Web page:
Two recent newspaper pieces show the importance of the “winner’s curse” in baseball. As discussed in the Firms and Markets course, the winner’s curse takes place in common value auctions when the winner finds out he was too optimistic in his assessment of the item’s value – so that by winning he loses (unless, of course, the bidder takes the Firms and Markets course).
Exhibit 1 comes from a NYT piece on free-agent trades. “When a guy has played for you, you know him intimately,” Mark Attanasio, the Brewers’ owner, said. But if you don’t know the player as well as other teams (asymmetric information) and are bidding in competition with a number of them, then “most times when you sign a player, you’re the only team in the game that was willing to pay him that money,” said Alex Anthopoulos, the general manager of the Toronto Blue Jays. It sounds like a tautology, but that’s the point of the winner’s curse.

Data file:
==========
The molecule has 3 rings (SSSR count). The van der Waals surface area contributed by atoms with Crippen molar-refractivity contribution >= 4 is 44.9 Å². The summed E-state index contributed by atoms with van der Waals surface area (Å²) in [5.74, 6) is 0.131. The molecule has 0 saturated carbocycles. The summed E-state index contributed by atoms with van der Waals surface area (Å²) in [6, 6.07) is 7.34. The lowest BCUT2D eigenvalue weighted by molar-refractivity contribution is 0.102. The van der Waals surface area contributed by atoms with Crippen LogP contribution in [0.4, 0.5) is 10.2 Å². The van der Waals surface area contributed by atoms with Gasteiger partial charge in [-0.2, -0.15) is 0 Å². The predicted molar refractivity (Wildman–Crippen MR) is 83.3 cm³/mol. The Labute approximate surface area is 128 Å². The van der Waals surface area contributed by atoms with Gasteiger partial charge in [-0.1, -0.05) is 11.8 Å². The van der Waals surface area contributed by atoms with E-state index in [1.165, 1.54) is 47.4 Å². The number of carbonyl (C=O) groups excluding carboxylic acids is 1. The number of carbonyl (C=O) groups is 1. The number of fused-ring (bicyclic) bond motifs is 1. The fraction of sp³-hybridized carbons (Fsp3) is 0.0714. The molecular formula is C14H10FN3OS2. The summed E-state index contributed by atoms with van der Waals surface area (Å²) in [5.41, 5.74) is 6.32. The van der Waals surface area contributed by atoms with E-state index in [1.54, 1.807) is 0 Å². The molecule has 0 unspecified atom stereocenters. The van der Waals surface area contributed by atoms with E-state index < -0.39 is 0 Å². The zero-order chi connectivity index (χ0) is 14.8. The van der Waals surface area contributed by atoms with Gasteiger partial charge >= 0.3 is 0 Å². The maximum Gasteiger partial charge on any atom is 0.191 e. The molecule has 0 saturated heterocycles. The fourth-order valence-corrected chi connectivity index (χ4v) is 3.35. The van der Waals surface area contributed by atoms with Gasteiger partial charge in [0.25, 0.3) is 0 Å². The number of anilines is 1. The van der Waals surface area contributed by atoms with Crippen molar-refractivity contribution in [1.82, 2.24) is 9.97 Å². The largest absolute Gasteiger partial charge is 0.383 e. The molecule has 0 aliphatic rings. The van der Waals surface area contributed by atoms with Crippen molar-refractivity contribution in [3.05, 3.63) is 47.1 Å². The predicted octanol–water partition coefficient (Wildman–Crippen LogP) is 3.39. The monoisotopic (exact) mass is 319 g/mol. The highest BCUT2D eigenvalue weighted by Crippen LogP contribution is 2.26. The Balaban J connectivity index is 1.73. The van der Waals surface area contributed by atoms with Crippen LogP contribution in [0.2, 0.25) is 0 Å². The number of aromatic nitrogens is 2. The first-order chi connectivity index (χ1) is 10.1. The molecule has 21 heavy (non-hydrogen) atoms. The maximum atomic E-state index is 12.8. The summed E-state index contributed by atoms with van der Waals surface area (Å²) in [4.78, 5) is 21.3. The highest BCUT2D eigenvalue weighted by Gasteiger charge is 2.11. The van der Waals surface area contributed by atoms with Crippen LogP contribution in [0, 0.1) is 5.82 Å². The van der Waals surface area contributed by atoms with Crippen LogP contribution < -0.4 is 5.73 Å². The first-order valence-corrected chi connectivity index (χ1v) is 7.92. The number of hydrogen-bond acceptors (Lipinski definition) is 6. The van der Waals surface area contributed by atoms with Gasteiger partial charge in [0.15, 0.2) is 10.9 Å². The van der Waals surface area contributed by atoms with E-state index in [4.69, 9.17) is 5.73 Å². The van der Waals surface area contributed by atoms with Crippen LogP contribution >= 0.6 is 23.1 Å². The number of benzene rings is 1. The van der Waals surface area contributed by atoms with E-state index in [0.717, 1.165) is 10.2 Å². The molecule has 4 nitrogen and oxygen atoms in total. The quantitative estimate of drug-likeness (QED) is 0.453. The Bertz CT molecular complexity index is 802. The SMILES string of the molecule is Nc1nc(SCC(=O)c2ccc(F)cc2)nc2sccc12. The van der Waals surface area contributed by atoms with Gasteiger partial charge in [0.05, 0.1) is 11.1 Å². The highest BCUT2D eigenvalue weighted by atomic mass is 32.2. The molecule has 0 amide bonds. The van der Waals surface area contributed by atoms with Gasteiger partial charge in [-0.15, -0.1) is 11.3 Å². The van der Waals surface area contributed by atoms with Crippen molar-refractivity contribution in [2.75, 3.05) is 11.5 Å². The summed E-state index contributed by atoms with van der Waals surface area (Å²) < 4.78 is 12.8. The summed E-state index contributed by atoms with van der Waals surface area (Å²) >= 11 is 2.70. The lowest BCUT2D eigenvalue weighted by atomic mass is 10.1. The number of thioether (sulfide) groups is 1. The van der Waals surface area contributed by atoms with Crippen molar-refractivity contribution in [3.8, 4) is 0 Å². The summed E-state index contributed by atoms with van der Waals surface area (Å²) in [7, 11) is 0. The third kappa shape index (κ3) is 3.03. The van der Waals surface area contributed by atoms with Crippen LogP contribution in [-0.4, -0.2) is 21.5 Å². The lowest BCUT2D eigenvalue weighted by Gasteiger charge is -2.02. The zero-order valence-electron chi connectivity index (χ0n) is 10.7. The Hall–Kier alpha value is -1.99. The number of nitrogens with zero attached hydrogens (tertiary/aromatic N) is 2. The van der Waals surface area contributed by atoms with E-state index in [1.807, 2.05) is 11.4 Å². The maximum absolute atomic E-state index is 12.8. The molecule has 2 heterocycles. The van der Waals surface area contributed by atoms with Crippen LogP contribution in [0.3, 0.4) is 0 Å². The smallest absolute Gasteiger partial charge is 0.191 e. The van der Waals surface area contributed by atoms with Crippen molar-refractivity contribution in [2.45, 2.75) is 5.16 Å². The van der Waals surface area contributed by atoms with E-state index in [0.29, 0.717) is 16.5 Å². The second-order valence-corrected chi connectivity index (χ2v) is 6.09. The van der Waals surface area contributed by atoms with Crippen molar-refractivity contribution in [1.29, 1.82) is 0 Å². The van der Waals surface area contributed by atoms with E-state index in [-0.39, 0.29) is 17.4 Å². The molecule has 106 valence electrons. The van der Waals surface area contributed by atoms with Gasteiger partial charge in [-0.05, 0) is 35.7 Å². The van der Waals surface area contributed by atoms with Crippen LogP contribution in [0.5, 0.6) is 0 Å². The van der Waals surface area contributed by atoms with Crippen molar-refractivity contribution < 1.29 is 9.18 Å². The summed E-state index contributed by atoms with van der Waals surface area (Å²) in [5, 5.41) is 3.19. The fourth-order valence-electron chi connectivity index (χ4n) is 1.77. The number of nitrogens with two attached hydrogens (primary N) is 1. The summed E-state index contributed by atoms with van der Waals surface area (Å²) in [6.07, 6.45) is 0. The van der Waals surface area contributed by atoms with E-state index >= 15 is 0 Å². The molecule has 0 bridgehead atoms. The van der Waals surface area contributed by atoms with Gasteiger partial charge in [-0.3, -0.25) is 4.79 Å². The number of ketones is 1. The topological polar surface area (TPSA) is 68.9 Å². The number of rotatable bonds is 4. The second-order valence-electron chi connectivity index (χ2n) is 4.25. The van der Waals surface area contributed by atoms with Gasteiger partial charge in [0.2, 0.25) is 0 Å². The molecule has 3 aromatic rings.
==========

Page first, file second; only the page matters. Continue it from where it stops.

Exhibit 2 comes from a WSJ piece on the sale of the LA Dodgers. After extensive negotiations, MLB accepted Frank McCourt’s proposal to auction the team, an operation which is expected to fetch as much as $1 billion. “People familiar with the strategy say the more a bidder knows about his future revenues, the more comfortable he will be raising his bid,” states WSJ’s Matthew Futterman. This is consistent with one of the main points discussed in class regarding adverse selection and the winner’s curse: the less information you have, the more conservatively you should bid so as to avoid the “curse.”
Posted by Luis Cabral with thanks to Larry White and Shelly Banjo.